The Wolverine: The studio decided to bring out their most popular mutant for another spin, this time with accomplished director James Mangold behind it. Taking influence from the classic series from Chris Claremont and Frank Miller, Wolverine travels back to Japan to tie up loose ends he left in that country. Seeking an end to his guilt-ridden life, Logan seeks out a cure for his healing abilities. While in Japan, the granddaughter of his old friend Mariko finds herself targeted by the Yakuza forcing Wolverine to onmce again be the hero he is meant to be and protect her. Mangold washed the taste of X-Men Origins out of fans’ mouths by approaching the Wolverine with a serious and thought-provoking style.  The action sequences are also some of the best ever seen in an X-Men flick.
Grade: B+


X-Men: Days of Future Past: With the series rejuvenated after First Class and the Wolverine, all the stops were pulled out for the next film; an adaptation of the classic story arc “Days of Future Past”. An ensemble combining the cast of the original three movies as well as the actors from First Class was assembled to tell this story. In a bleak future, mutants are being hunted to extinction by the Sentinels and former enemies Professor X and Magneto come up with an unorthodox plan to change the very timeline itself. With his ability to heal, Wolverine is sent back to the 70’s courtesy of Kitty Pryde’s powers in order to stop the chain of events which would lead to the mutant genocide. Logan has to convince a young Professor X who has grown jaded to get back into the fight and help save the world. Along with the thrill of seeing all of our old favorites returning, fans get to also meet new mutants most notably Quicksilver. At the end of the day there is something for every X-fan in this movie and is arguably the best of the franchise.
Grade: A+


X-Men: Age of Apocalypse: Riding the momentum of Days of Future Past, the next X-Men film introduced the most powerful villain in their rogues gallery, Apocalypse. Having been awakened from his resting place in Egypt, Apocalypse seeks to conquer to the world with his Four Horsemen; Magneto, Psyclocke, Storm, and Archangel. Granted he is far from the intimidating powerful villain fans are used to in the comics. In order to accomplish his goals, Apocalypse kidnaps Professor X forcing his new class of X-Men to unite behind Jenifer Lawrence’s Mystique, who’s star power is exploited by filmmakers to an annoying level. The young cast taking over the fan favorite roles like those of Cyclops and Jean Grey are great in what they do. Unfortunately the big climactic battle follows the obnoxious Zack Snyder-philosophy of leveling so many buildings that audiences become numb to it.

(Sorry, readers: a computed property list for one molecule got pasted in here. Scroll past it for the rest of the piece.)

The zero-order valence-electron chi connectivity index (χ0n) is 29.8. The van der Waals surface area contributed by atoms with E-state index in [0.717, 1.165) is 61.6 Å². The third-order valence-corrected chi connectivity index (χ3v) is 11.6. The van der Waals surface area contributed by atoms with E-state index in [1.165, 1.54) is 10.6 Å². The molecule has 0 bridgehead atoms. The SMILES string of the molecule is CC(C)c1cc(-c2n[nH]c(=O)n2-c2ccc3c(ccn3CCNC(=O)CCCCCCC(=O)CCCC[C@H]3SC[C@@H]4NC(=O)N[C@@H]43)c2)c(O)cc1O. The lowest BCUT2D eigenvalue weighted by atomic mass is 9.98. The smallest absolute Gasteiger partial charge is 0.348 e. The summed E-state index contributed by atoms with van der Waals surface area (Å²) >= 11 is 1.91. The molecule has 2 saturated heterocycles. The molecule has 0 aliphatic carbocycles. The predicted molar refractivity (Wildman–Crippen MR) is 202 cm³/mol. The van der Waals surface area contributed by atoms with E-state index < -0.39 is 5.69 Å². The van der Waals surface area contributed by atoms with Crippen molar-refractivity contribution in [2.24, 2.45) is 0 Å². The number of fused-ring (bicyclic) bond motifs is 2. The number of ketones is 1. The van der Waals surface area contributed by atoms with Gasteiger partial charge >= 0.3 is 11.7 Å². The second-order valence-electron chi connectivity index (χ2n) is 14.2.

Grade: C


Deadpool: When audiences first saw Ryan Reynolds as the beloved Merc With a Mouth it was an abysmal interpretation of the character. Despite this obstacle Reynolds fought to have Deadpool properly brought to the screen, and after the viral success of leaked test footage he finally succeeded. In a search to cure his cancer, Wade Wilson is brought into the Weapon X program where he is cured and given a rapid healing ability, at the cost of his physical appearance. He uses his newfound abilities to find work as a mercenary while offing those who experimented on him in hilariously violent fashion. In order to retaliate, Deadpool’s enemies bring his girlfriend Vanessa into the fray forcing him to team up with Colossus and Nega Sonic Teenage Warhead. Ryan Reynolds gave what is possibly the best performance of his career as the fan favorite antihero, and Deadpool became a surprise hit for Fox Studio. 

Grade: A


Logan: Hugh Jackman has played the character of Wolverine for 18 years. In that time we have had: 2 Supermen, 2 Batmen, 3 Spider-Men, 3 Hulks, 3 Punishers and 2 Fantastic Fours; but all along there has only been one Logan and he has been there best there is at what he does. So when it came time to hang up the claws, only the best would do. In a dystopian future, mutants have been hunted to the brink of extinction and Logan has been reduced to eking out a living with Professor X on the fringes of society. His life changes when he crosses paths with a young girl who like he once was, is a feral warrior with adamantium claws and a quick healing factor. The grizzled world weary mutant is thrust back into the fight as he finds himself forced to protect this girl and the future of mutant-kind as well. Logan proved to be a hit among genre fans as well as mainstream critics as well as it was the perfect swan song for a much beloved character.
Grade: A+


Deadpool 2: Of course with the runaway success of Deadpool a sequel was quickly greenlit. Within the opening minutes, filmmakers upset a number of fans by fridging Vanessa after her importance in the first film. Directionless and looking for meaning by joining the X-Men, Deadpool finds himself protecting a hotheaded young mutant Firefist from the time-travelling Cable. Deadpool assembles his own team, the X-Force in order to battle this threat. The humor and fast paced action from the first film are present, and the new character Domino absolutely steals every scene she is in. The biggest downside was that the irreverent tone which made the original such a blast is something which we as the audience are incredibly familiar with now giving Deadpool 2 a bit of a been-there-done-that feel at parts.
Grade: B+